James T. Green

Instill Fear in Them Every Time They Leave Their Homes: Using fonts found from a Google search of “african fonts,” I created an animation that spells out the above quote from NYC police commissioner Raymond Kelly. This was spoken in regards to the stop-and-frisk ordinance.

James T. Green is a designer and artist currently based in Chicago, Illinois. His art practice builds on an interest in self-identity, online engagement and our growing dependence on technology. His design practice focuses on making great things for the greater good. Both practices work in tandem. James will be showing in the exhibition No Gods No Masters. at Chicago Artists Coalition along with two other HATCH Projects artists Jesse Butcher and Christopher Meerdo. The exhibition is curated by Teresa Silva and opens Friday, May 10 from 6–9pm and runs through May 30th. He has shown works at the Chicago Cultural Center, Filter Photo Festival and the Museum of Contemporary Art, including a residency with the ACRE Artist Residency Program. He has designed with organizations including TEDxWindyCity, Black Girls Run, and Red Bike and Green. James T. Green loves to see how art and design interact to convert spaces and create conversations.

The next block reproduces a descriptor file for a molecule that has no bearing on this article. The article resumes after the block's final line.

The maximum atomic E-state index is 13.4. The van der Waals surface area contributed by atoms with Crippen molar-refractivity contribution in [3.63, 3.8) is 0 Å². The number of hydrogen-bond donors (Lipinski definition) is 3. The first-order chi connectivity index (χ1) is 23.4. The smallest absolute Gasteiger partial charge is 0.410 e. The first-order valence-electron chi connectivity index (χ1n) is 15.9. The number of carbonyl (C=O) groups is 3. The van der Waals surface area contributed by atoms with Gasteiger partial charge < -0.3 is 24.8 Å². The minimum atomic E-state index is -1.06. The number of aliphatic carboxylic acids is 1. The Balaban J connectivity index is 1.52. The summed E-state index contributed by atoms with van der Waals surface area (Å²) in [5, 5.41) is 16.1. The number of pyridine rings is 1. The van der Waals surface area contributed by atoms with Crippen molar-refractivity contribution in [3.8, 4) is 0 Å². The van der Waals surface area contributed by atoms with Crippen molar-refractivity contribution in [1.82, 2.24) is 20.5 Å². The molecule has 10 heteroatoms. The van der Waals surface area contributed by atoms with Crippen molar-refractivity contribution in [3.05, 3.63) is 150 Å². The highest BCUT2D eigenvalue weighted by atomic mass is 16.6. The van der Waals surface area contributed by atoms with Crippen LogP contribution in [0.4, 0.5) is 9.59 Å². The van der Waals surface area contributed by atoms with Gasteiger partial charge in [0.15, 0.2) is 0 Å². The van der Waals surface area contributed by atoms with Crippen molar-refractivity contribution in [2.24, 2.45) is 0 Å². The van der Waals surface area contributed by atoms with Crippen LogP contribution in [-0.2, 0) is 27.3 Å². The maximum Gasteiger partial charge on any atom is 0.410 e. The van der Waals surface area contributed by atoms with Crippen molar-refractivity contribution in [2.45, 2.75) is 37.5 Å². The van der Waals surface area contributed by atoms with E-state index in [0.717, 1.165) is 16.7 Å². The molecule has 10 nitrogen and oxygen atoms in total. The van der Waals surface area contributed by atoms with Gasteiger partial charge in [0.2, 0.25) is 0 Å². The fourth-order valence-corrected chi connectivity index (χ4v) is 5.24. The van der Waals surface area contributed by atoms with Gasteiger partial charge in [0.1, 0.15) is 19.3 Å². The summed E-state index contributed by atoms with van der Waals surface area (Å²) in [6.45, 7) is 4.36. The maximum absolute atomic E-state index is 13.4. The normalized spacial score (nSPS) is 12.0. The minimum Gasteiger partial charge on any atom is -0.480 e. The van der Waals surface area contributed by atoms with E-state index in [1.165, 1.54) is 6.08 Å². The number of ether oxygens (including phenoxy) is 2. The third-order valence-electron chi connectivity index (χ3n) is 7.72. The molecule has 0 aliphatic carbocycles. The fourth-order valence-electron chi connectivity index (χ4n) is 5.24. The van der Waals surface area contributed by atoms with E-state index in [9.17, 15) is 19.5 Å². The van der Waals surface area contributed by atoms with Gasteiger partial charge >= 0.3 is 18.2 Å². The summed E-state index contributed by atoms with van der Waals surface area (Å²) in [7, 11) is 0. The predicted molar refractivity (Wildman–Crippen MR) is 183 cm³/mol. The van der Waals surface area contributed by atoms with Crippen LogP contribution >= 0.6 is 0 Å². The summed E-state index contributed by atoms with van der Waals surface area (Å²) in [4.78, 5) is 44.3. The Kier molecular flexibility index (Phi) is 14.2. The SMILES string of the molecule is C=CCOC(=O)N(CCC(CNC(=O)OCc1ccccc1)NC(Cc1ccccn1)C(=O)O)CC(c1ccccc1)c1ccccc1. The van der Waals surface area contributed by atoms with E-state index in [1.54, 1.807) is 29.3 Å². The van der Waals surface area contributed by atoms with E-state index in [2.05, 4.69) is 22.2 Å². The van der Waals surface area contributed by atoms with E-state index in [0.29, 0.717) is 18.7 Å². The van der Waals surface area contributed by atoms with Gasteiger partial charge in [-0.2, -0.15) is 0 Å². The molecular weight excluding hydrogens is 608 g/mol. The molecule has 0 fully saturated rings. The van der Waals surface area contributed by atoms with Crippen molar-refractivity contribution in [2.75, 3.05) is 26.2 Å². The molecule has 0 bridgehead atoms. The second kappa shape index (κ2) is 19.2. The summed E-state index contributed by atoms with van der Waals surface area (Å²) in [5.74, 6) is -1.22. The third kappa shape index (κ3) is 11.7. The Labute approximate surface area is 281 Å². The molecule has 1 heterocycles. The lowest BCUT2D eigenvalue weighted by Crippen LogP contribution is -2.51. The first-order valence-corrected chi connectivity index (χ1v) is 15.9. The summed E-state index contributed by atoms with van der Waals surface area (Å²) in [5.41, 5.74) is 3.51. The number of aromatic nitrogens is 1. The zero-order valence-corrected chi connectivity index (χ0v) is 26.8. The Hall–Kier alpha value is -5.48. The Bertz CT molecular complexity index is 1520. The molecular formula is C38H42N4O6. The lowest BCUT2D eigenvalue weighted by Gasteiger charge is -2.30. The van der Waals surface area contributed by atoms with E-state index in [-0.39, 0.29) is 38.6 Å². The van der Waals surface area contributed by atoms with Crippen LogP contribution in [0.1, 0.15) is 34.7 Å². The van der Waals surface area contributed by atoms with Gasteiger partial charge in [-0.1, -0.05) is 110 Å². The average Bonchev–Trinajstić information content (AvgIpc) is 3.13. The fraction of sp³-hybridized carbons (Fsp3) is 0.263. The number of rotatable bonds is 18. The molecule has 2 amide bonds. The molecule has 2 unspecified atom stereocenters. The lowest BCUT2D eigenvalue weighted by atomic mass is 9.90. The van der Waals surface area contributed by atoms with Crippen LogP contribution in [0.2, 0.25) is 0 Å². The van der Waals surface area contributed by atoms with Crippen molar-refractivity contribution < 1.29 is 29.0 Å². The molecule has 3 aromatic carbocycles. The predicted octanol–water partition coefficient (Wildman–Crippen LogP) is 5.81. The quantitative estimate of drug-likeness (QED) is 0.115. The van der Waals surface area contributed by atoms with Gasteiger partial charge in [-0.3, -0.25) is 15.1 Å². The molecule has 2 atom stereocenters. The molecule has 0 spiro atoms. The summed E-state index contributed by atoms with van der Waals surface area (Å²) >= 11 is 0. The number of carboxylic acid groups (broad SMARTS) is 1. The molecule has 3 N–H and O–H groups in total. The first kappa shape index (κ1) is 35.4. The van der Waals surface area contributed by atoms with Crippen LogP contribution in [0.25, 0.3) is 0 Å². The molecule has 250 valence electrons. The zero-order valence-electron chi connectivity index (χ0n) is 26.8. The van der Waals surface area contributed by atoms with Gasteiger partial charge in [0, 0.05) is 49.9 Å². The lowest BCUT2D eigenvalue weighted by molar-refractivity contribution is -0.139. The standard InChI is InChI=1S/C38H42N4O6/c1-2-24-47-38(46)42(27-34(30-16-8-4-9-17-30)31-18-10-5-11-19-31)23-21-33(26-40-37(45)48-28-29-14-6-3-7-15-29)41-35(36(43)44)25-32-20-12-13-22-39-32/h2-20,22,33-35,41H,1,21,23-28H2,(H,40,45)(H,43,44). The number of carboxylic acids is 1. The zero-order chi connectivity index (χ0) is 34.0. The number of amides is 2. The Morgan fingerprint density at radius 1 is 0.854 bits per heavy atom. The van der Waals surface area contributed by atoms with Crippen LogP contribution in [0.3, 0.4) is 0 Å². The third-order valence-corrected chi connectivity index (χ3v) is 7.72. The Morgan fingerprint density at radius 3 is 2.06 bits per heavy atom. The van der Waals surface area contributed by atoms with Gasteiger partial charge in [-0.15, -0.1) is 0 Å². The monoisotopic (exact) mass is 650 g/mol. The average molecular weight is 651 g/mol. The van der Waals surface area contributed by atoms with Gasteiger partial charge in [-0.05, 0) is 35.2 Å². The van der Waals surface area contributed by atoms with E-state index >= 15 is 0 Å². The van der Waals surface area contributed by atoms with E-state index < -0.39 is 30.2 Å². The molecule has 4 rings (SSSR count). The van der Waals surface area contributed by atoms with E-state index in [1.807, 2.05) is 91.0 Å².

The convenience store is seen as the central of many African American neighborhoods. A central meeting point for various activities and products. I went out to explore how the lights of a convenience store shine during the night time hours, emulating the purpose of a beacon of a lighthouse; reminding you of where you are no matter how far you stray away.

With technology, we are able to not only archive our lives but create new stories with the power of editing. By the stroke of a mouse, we are able to create, edit, or delete a story that did not independently exist. Using personal archived footage from 2006-2011, I attempted to create a new dialogue from within my family, as well as exploring the role technology has in the communication efforts of my immediate and extended family.